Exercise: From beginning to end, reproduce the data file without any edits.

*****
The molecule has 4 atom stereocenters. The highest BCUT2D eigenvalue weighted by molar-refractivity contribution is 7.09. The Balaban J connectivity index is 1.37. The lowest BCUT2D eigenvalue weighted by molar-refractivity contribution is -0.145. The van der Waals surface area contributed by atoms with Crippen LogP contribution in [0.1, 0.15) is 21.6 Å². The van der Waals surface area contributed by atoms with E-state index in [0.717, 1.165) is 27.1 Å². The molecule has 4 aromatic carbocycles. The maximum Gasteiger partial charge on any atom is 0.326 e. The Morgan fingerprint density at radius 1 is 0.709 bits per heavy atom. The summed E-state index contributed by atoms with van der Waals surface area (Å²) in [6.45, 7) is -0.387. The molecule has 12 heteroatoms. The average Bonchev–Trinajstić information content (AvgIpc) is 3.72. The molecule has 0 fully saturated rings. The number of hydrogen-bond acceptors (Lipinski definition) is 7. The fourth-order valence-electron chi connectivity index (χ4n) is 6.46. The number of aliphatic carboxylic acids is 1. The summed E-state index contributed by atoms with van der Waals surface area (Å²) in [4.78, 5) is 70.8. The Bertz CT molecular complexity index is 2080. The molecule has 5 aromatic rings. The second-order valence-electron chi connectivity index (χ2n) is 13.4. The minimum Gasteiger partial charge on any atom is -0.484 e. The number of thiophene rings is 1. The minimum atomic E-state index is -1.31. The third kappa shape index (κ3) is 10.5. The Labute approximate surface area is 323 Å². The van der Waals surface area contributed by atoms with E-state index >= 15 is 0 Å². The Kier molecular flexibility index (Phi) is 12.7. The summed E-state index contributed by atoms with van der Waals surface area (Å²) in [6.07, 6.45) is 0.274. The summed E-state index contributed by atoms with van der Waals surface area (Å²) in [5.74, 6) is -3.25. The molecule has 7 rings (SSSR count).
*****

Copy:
The molecule has 4 atom stereocenters. The highest BCUT2D eigenvalue weighted by molar-refractivity contribution is 7.09. The Balaban J connectivity index is 1.37. The lowest BCUT2D eigenvalue weighted by molar-refractivity contribution is -0.145. The van der Waals surface area contributed by atoms with Crippen LogP contribution in [0.1, 0.15) is 21.6 Å². The van der Waals surface area contributed by atoms with E-state index in [0.717, 1.165) is 27.1 Å². The molecule has 4 aromatic carbocycles. The maximum Gasteiger partial charge on any atom is 0.326 e. The Morgan fingerprint density at radius 1 is 0.709 bits per heavy atom. The summed E-state index contributed by atoms with van der Waals surface area (Å²) in [6.45, 7) is -0.387. The molecule has 12 heteroatoms. The average Bonchev–Trinajstić information content (AvgIpc) is 3.72. The molecule has 0 fully saturated rings. The number of hydrogen-bond acceptors (Lipinski definition) is 7. The fourth-order valence-electron chi connectivity index (χ4n) is 6.46. The number of aliphatic carboxylic acids is 1. The summed E-state index contributed by atoms with van der Waals surface area (Å²) in [4.78, 5) is 70.8. The Bertz CT molecular complexity index is 2080. The molecule has 5 aromatic rings. The second-order valence-electron chi connectivity index (χ2n) is 13.4. The minimum Gasteiger partial charge on any atom is -0.484 e. The number of thiophene rings is 1. The minimum atomic E-state index is -1.31. The third kappa shape index (κ3) is 10.5. The Labute approximate surface area is 323 Å². The van der Waals surface area contributed by atoms with E-state index >= 15 is 0 Å². The Kier molecular flexibility index (Phi) is 12.7. The summed E-state index contributed by atoms with van der Waals surface area (Å²) in [6.07, 6.45) is 0.274. The summed E-state index contributed by atoms with van der Waals surface area (Å²) in [5.74, 6) is -3.25. The molecule has 7 rings (SSSR count).